So you were bad?

So you were bad?

What you see from public speakers is usually just the outside.
The self-assurance, the exuberance, the flashy pictures.
The recommendations, the Facebook and Twitter posts.

Everything is going great, audiences love them, full agendas, interesting locations, deep messages and connections.

I call bullshit

We all have our off days.
We all have presentations that don’t quite go as we had wished for.
Feedback forms with some nasty comments.
Clients telling they didn’t like your message.
Lukewarm audiences.
Audience members that didn’t like your topic, your style, your face.
Being called out when you were wrong.
But most of all: that voice in your head telling you it wasn’t good enough.


Now there might be some speakers who are able to shrug that all off but I feel devastated afterwards when any of the above happens. To the point that I sometimes wonder why I don’t just go back to a secure desk job instead of putting my neck out there time and time again if I’m no good. Then I remind myself of impostor syndrome, I remind myself of my love for what I do, of my cause. And I start climbing out of the pit.

Because as a speaker, the show must go on. 

Impostor syndrome

Ever had the feeling that you don’t really belong where you are? That your accomplishments were mere luck? That you’re actually not good enough to be doing what you do now? That may be impostor syndrome. Here’s the good news: The fake, the cons and the real imposters never have this feeling. Impostor syndrome is the ‘privilege’ of people who are actually good at what they’re doing.

But even if you are generally good at what you’re doing, how do you handle the bad days?

What keeps you going?

Reason. This works better the more experienced you are. For me it helps to remember the times things went excellently, and juxtapose these with the bad performance. To analyse the bad performance to find out that it really was just one moment where I lost them but the rest was just fine. To realize that it is impossible to please 100% of your listeners, because we’re all different, and that’s ok.

Love. The love for what you’re doing, and the people in your audience. One smiling face should be enough reason to go on.

Cause. As a speaker you want to invoke change, you want to reach a goal that is bigger than you. You have a dream you believe in. If that doesn’t keep you going I don’t know what does.


Over the long term, I believe that these days where things didn’t work out help me improve my art most. I believe that the best reaction to negative comments, both from outside and inside is: work hard to get better. Analyse the problem and fix it.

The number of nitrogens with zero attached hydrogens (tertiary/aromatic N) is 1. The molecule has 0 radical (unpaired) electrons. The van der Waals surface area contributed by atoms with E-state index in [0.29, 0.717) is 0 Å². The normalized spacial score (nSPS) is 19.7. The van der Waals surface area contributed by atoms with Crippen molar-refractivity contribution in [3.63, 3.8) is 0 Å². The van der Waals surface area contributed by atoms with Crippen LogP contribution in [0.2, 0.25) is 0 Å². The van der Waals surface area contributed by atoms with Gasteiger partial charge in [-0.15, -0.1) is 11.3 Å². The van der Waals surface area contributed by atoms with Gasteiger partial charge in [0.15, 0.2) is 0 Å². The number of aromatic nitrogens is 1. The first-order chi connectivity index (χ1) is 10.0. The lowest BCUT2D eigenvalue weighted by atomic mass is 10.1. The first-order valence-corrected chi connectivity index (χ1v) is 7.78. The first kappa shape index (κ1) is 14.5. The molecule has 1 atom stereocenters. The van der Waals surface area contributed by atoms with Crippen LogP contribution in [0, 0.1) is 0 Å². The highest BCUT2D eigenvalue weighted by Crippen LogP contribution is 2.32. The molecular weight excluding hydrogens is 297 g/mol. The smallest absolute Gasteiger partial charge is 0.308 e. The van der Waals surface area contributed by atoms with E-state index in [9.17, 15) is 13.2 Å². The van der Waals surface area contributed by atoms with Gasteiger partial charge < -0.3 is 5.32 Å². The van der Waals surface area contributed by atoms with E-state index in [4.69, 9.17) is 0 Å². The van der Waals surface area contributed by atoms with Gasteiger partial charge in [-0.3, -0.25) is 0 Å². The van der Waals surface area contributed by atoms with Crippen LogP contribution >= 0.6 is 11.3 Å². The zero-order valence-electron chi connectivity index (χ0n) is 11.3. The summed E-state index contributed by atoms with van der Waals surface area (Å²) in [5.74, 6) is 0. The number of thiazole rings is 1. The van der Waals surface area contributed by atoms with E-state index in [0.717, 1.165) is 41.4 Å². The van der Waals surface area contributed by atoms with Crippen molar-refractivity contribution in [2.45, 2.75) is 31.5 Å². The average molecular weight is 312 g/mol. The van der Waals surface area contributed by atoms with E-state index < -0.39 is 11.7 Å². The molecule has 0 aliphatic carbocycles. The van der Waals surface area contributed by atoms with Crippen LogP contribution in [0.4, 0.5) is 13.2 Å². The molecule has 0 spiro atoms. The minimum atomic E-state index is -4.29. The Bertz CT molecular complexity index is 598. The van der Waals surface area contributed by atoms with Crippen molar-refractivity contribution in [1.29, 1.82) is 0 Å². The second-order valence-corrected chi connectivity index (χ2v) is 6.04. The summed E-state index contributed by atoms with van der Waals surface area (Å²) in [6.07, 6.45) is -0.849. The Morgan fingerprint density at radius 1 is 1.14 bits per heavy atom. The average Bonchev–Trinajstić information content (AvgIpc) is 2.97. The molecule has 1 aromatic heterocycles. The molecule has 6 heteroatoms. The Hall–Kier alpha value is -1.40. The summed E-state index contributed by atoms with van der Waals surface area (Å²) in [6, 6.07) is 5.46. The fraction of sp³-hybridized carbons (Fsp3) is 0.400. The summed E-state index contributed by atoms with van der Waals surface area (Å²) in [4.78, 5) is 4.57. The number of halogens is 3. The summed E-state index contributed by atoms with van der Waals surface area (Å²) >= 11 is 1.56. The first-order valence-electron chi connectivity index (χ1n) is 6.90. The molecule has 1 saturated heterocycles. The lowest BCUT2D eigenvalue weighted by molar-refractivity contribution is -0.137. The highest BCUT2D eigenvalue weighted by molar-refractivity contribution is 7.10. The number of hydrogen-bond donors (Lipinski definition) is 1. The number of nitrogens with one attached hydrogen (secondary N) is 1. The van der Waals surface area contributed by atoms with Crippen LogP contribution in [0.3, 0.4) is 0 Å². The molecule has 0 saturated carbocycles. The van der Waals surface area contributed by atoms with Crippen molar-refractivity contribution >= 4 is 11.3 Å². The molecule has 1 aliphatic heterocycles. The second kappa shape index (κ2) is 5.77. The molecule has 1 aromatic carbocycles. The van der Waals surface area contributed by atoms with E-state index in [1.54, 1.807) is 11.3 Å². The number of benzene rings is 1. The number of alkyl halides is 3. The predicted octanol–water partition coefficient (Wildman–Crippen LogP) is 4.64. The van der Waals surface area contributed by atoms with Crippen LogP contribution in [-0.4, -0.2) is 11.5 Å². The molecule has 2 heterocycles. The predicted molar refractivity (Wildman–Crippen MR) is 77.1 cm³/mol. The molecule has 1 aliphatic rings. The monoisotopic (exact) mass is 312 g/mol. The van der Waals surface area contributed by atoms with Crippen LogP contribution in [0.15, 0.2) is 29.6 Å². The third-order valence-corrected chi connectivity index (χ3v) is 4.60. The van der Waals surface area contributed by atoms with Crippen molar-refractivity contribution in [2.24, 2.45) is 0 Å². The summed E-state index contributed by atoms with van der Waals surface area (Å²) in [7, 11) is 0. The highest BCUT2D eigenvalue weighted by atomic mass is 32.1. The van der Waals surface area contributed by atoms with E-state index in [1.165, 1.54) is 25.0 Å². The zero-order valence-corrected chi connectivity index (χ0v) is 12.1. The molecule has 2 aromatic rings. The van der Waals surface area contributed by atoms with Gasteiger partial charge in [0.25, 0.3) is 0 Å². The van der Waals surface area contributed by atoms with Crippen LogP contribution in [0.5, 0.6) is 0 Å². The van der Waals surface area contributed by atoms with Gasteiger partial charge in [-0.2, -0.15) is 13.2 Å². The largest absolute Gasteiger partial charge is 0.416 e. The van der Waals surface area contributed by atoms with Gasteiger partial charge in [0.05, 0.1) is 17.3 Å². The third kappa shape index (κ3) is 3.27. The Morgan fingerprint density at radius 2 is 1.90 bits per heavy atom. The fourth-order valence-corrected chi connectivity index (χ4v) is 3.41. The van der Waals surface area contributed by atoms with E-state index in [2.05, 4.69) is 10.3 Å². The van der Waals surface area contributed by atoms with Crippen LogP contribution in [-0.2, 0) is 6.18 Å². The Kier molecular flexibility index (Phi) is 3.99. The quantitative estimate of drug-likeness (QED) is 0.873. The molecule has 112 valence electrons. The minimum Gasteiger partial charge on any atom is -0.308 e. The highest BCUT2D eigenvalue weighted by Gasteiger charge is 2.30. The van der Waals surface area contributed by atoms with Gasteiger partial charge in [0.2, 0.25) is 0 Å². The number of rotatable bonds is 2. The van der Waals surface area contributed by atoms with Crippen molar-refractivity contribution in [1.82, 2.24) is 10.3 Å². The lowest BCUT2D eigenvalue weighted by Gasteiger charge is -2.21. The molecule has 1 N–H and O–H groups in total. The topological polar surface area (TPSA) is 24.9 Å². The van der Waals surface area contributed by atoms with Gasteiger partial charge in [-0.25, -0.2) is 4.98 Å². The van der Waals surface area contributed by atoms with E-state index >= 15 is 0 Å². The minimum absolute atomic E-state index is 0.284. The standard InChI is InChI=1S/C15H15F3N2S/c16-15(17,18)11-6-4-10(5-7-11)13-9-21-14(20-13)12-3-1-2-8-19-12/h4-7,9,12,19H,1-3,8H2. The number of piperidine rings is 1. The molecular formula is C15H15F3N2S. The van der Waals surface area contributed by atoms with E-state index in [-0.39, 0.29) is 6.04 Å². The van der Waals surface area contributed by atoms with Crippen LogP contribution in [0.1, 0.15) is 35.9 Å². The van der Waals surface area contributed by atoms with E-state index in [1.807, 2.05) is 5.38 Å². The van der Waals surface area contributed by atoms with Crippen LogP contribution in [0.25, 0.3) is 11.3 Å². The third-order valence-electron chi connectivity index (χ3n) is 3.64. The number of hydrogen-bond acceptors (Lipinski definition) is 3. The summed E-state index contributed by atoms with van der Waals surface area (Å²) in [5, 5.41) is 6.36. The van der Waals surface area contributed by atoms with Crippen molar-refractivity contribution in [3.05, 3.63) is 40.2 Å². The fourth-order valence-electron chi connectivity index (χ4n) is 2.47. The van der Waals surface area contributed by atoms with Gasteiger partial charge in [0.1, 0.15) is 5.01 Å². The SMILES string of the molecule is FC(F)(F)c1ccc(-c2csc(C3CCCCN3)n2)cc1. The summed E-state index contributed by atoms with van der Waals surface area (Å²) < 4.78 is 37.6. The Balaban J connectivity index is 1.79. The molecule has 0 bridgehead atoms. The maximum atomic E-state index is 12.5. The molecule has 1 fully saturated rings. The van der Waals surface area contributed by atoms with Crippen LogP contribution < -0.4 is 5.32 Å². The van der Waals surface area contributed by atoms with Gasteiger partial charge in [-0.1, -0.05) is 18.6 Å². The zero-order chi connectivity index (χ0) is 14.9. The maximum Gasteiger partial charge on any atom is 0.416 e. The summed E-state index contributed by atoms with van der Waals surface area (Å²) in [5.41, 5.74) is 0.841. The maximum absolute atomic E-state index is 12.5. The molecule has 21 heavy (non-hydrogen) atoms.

Off days are great reminders that the art of public speaking is a mountain without a peak. Keep climbing!

A mountain without a top

In upcoming posts I will share some of my own experiences with “bad” presentations. I’d love to hear about yours, and how you handled them. Let me know!

What type of speaker are you?


You’ve probably met a few of them.
They’re eloquent, they’re exuberant, they’re entertaining.
They are full of stories and examples. About themselves.
Off stage too, they know what’s important. Themselves.

They are the prototype inflated self-centric speakers.

And that is wrong.
Wrong, wrong, wrong.


Because it is not about the speaker.
It’s about the audience, right?
Your stories and examples need be relatable.
Your expressiveness, energy, and enchantment should be tailored towards their needs, not yours.

This is what I learned at Toastmasters.
And it’s absolutely correct.

But it’s not enough.


He who pays the piper calls the tune

But in the world of professional speaking there is a next step.
Sometimes you don’t give the audience what they want. Or need.
Because the audience is not your client.

It’s your client who pays the bills.
It’s your client whose agenda you need to adhere to.

So suddenly you need to be client-centric.

I found out after concluding a keynote on cyber security with the message that security can be easy and cheap. But I was hired by an insurance company to speak for potential customers and this was not the message my client wanted.

Ever since that day I make absolutely sure that I know what my clients want to achieve with my presentation.

But wait! There is more!

Now you could choose to be that kind of speaker that just does whatever the client wants. But…

We want to change the world, right?
Make it a better place
Help our audiences become wiser, more adept, energised.

What is your cause?

If what your clients wants you to do conflicts with it, do you take the job?

I believe the best speaker are cause-centric.
They believe in something that is bigger than themselves and they stick with it.

All together now

Self-centric. Audience-centric. Client-centric. Cause-centric.
Wouldn’t it be great if we could be a bit of every one of them?

To thoroughly enjoy yourself, giving the audience and your client value, while staying true to your cause? I believe it’s possible.
Not always, but often.

In my example above I could have reframed my message to include insurance. As I do believe insurance is part of the solution, everybody would have been happy.

What are you most centered on?

(Depending on where you stand any answer might be good*)


*yes, even self-centric. That takes some explaining. Which I won’t do here 🙂

pics: Gert Altman. Clip: Monty Python